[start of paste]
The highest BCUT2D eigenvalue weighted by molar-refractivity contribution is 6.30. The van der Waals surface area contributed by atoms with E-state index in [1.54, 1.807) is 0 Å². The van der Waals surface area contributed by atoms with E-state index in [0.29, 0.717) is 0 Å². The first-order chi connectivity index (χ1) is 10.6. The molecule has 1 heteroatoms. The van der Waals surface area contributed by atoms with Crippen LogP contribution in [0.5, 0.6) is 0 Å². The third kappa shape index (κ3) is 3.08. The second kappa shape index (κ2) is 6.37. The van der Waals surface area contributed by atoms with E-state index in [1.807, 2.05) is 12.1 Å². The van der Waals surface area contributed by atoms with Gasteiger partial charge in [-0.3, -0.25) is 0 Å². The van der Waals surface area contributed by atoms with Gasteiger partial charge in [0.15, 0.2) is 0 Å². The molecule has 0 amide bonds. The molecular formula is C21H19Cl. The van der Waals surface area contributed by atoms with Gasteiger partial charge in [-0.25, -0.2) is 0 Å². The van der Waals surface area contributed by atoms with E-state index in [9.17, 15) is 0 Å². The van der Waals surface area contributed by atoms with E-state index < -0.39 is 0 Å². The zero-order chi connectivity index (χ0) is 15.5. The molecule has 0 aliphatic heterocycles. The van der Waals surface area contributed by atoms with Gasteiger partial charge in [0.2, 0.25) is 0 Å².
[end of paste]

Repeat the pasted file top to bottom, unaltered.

The highest BCUT2D eigenvalue weighted by molar-refractivity contribution is 6.30. The van der Waals surface area contributed by atoms with E-state index in [1.54, 1.807) is 0 Å². The van der Waals surface area contributed by atoms with E-state index in [0.29, 0.717) is 0 Å². The first-order chi connectivity index (χ1) is 10.6. The molecule has 1 heteroatoms. The van der Waals surface area contributed by atoms with Crippen LogP contribution in [0.5, 0.6) is 0 Å². The third kappa shape index (κ3) is 3.08. The second kappa shape index (κ2) is 6.37. The van der Waals surface area contributed by atoms with E-state index in [1.807, 2.05) is 12.1 Å². The van der Waals surface area contributed by atoms with Gasteiger partial charge in [-0.3, -0.25) is 0 Å². The van der Waals surface area contributed by atoms with Gasteiger partial charge in [0.15, 0.2) is 0 Å². The molecule has 0 amide bonds. The molecular formula is C21H19Cl. The van der Waals surface area contributed by atoms with Gasteiger partial charge in [-0.25, -0.2) is 0 Å². The van der Waals surface area contributed by atoms with E-state index in [9.17, 15) is 0 Å². The van der Waals surface area contributed by atoms with E-state index < -0.39 is 0 Å². The zero-order chi connectivity index (χ0) is 15.5. The molecule has 0 aliphatic heterocycles. The van der Waals surface area contributed by atoms with Gasteiger partial charge in [0.2, 0.25) is 0 Å².